BOSTON — Two years after the horrific bombing of this city’s famed marathon, a federal jury on Friday sentenced to death one of the young men responsible for the attack, turning away appeals for mercy from his attorneys and even some victims.
The jury of seven women and five men rendered its decision after deliberating for more than 14 hours. As the verdict was read, the bomber, 21-year-old Dzhokhar Tsarnaev, displayed no sign of emotion.
The outcome was a victory for prosecutors, who said the former college student worked in tandem with his older brother and carried out the attack in a “heinous, cruel and depraved manner.” Jurors rejected arguments that Tsarnaev had fallen under the sway of his brother, Tamerlan, and was remorseful over the suffering he caused.
Tsarnaev will be transferred to a federal prison, where he will remain until he is put to death by lethal injection. His attorneys did not comment after the verdict, but they are expected to appeal the sentence.
After the verdict, Karen Brassard, who was wounded in the attack, said there was “nothing happy about having to take someone’s life.” But she called the outcome “a just conclusion.”
“Right now, it feels like we can take a breath and breathe again,” she said.
Tsarnaev will become the 62nd federal inmate on death row, according to the Death Penalty Information Center. But it has been more than a decade since the federal government executed an inmate, and the Obama administration is reviewing its protocol for carrying out the death penalty after a botched Oklahoma state execution last year.
But the Justice Department, under Attorney General Eric H. Holder Jr., decided last year to seek the death penalty in Tsarnaev’s case. After Friday’s verdict was read, Holder’s successor, Loretta E. Lynch, issued a statement calling the sentence “the ultimate penalty” and “a fitting punishment for this horrific crime.”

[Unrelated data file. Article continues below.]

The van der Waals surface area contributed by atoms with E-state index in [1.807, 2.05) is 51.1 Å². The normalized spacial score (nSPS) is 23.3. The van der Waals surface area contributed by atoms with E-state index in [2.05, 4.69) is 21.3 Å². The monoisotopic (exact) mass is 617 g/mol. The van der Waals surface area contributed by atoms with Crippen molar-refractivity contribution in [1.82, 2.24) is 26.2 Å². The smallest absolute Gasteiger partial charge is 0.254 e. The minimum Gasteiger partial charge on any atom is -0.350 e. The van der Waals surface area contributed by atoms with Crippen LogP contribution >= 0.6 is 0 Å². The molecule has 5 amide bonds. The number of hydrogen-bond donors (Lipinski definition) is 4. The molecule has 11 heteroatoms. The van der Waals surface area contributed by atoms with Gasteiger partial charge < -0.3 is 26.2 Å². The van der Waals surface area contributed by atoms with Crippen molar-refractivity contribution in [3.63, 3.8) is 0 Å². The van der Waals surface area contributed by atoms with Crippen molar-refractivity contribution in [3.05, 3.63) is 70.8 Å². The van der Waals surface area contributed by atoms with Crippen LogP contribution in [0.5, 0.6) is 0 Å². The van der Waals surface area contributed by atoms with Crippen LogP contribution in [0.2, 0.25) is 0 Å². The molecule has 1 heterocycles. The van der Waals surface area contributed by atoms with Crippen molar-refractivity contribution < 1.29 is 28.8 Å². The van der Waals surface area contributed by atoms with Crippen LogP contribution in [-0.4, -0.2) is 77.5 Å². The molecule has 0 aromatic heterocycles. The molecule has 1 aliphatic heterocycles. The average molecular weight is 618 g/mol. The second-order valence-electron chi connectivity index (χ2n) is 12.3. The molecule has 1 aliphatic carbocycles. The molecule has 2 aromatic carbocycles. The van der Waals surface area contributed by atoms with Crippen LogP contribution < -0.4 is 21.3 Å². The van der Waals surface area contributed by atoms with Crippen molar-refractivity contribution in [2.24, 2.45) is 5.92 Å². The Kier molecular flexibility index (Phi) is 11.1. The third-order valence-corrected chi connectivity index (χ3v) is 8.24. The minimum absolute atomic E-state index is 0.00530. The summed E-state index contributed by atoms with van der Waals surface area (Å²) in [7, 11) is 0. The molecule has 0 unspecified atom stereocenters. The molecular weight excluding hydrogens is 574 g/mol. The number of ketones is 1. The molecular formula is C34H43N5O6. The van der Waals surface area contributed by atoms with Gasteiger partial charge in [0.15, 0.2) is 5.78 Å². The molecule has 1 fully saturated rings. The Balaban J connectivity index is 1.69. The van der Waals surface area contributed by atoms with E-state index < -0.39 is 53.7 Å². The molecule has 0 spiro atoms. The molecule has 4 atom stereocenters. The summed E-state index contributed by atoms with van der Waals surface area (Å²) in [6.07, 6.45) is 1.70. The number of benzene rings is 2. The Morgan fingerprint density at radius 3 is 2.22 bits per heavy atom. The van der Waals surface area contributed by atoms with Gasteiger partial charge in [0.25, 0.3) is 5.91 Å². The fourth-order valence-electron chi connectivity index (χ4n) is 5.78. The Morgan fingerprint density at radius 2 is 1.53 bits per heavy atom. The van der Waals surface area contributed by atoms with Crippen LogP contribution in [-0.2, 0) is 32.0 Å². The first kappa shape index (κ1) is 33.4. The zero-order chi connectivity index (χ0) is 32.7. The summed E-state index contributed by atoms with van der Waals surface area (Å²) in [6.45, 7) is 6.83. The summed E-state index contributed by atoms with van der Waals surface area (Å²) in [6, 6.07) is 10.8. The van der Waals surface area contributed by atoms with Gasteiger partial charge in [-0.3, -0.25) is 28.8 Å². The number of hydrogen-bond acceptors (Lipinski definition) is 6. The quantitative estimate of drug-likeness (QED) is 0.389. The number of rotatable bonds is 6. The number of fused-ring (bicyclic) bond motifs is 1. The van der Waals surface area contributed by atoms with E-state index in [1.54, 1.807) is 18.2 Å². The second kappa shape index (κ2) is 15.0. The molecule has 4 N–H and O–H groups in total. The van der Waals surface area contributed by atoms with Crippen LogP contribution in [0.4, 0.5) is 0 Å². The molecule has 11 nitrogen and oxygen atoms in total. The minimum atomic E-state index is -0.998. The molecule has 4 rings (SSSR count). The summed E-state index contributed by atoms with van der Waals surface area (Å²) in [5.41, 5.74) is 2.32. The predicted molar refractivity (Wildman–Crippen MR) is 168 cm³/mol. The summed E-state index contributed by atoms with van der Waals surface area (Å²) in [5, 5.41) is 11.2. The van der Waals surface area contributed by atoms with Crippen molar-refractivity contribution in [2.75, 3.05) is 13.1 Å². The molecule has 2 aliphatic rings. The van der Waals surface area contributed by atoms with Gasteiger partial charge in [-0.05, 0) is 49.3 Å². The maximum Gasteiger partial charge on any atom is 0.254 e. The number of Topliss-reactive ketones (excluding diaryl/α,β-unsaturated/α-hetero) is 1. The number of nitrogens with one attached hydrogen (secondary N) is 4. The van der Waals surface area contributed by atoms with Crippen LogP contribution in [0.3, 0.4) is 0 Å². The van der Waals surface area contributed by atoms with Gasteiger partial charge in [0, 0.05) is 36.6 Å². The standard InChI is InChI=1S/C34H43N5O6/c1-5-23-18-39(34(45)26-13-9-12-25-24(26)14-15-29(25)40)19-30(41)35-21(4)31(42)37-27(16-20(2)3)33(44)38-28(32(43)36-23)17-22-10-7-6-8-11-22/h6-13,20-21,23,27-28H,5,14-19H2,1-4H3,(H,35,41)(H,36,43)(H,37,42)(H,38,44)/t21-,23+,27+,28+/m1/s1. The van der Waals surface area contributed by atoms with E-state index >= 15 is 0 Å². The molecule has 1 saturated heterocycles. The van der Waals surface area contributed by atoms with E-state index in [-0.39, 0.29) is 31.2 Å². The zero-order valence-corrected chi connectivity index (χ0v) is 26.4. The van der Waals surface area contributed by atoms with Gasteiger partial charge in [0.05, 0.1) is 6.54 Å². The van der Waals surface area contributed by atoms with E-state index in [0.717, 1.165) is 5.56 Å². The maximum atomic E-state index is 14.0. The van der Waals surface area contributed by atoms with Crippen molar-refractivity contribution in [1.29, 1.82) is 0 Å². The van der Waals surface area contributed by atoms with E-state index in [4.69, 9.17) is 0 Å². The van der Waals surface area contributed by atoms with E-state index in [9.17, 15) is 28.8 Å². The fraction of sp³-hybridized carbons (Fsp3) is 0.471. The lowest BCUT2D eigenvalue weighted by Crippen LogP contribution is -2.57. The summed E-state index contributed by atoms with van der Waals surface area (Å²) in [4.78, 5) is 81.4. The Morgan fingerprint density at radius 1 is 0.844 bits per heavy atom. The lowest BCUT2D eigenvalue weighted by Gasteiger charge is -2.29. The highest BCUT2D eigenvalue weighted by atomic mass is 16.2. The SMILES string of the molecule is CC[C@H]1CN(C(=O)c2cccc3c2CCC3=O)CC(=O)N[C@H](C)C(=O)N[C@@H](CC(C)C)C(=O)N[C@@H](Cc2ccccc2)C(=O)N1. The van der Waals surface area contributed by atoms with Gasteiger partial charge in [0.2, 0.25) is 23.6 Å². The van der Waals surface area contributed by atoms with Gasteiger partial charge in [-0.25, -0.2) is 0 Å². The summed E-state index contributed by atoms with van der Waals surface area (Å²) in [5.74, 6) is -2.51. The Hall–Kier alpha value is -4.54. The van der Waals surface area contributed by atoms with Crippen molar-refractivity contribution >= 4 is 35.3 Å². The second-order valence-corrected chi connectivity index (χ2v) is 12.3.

Tsarnaev faced the possibility of death on 17 charges and was sentenced to death on six of them.
Prosecutors had depicted him as a cold-blooded killer, repeatedly arguing that his placement of explosives near a young child was evidence of his depravity and one of the aggravating factors that supported a death sentence. Eight-year-old Martin Richard was one of three people killed in the April 15, 2013, bombings near the finish line of the Boston Marathon.
More than 260 others were injured; 17 of them lost limbs. Tsarnaev was also charged with killing Sean Collier, a police officer employed by the Massachusetts Institute of Technology, in the aftermath of the attack. Although jurors found Tsarnaev guilty of murdering Collier, they did not sentence him to die on that count, a disappointment for prosecutors and the law enforcement community.
Throughout the trial, prosecutors emphasized the scope of the carnage to jurors, outlining the death and destruction in graphic detail.
“This is not a day of celebration. It is a day of reflection and healing,” Carmen M. Ortiz, the U.S. attorney for Massachusetts, told reporters after the verdict. “It is time to turn the page.”